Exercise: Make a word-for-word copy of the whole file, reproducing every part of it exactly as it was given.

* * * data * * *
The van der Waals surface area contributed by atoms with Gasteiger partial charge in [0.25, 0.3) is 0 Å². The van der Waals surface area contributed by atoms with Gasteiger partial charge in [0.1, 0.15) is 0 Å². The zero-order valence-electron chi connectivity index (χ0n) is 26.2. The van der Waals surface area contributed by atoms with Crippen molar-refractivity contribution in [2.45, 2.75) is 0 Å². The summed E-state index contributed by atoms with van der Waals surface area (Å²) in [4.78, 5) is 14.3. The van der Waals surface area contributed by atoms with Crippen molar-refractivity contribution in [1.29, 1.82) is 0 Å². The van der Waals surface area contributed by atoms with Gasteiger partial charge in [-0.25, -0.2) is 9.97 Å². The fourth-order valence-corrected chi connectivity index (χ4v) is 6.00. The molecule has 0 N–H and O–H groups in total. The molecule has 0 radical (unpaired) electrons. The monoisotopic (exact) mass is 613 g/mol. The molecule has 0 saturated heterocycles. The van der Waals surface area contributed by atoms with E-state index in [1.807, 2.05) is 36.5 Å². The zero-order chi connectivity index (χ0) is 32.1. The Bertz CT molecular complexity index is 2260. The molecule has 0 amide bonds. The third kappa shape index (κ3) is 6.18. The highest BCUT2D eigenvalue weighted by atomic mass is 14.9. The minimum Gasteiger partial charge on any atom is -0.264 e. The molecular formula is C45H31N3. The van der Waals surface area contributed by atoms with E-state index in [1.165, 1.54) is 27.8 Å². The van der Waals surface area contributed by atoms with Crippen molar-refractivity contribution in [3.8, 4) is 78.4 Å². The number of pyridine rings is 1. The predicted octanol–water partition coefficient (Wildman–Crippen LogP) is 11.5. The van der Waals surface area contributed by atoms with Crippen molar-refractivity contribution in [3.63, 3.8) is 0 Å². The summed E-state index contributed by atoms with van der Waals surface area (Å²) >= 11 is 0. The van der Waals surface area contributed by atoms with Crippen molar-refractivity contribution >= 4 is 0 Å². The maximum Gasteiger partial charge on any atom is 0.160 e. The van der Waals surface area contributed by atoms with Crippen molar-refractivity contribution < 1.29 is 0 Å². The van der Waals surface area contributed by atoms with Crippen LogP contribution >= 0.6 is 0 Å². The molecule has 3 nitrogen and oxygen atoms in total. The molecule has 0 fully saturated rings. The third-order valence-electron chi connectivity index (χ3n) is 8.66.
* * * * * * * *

The van der Waals surface area contributed by atoms with Gasteiger partial charge in [0.25, 0.3) is 0 Å². The van der Waals surface area contributed by atoms with Gasteiger partial charge in [0.1, 0.15) is 0 Å². The zero-order valence-electron chi connectivity index (χ0n) is 26.2. The van der Waals surface area contributed by atoms with Crippen molar-refractivity contribution in [2.45, 2.75) is 0 Å². The summed E-state index contributed by atoms with van der Waals surface area (Å²) in [4.78, 5) is 14.3. The van der Waals surface area contributed by atoms with Crippen molar-refractivity contribution in [1.29, 1.82) is 0 Å². The van der Waals surface area contributed by atoms with Gasteiger partial charge in [-0.25, -0.2) is 9.97 Å². The fourth-order valence-corrected chi connectivity index (χ4v) is 6.00. The molecule has 0 N–H and O–H groups in total. The molecule has 0 radical (unpaired) electrons. The monoisotopic (exact) mass is 613 g/mol. The molecule has 0 saturated heterocycles. The van der Waals surface area contributed by atoms with E-state index in [1.807, 2.05) is 36.5 Å². The zero-order chi connectivity index (χ0) is 32.1. The Bertz CT molecular complexity index is 2260. The molecule has 0 amide bonds. The third kappa shape index (κ3) is 6.18. The highest BCUT2D eigenvalue weighted by atomic mass is 14.9. The minimum Gasteiger partial charge on any atom is -0.264 e. The molecular formula is C45H31N3. The van der Waals surface area contributed by atoms with E-state index in [1.165, 1.54) is 27.8 Å². The van der Waals surface area contributed by atoms with Crippen molar-refractivity contribution in [3.8, 4) is 78.4 Å². The number of pyridine rings is 1. The predicted octanol–water partition coefficient (Wildman–Crippen LogP) is 11.5. The van der Waals surface area contributed by atoms with Crippen molar-refractivity contribution in [3.63, 3.8) is 0 Å². The summed E-state index contributed by atoms with van der Waals surface area (Å²) >= 11 is 0. The van der Waals surface area contributed by atoms with Crippen molar-refractivity contribution >= 4 is 0 Å². The maximum Gasteiger partial charge on any atom is 0.160 e. The van der Waals surface area contributed by atoms with Crippen molar-refractivity contribution < 1.29 is 0 Å². The van der Waals surface area contributed by atoms with Crippen LogP contribution >= 0.6 is 0 Å². The molecule has 3 nitrogen and oxygen atoms in total. The molecule has 0 fully saturated rings. The third-order valence-electron chi connectivity index (χ3n) is 8.66.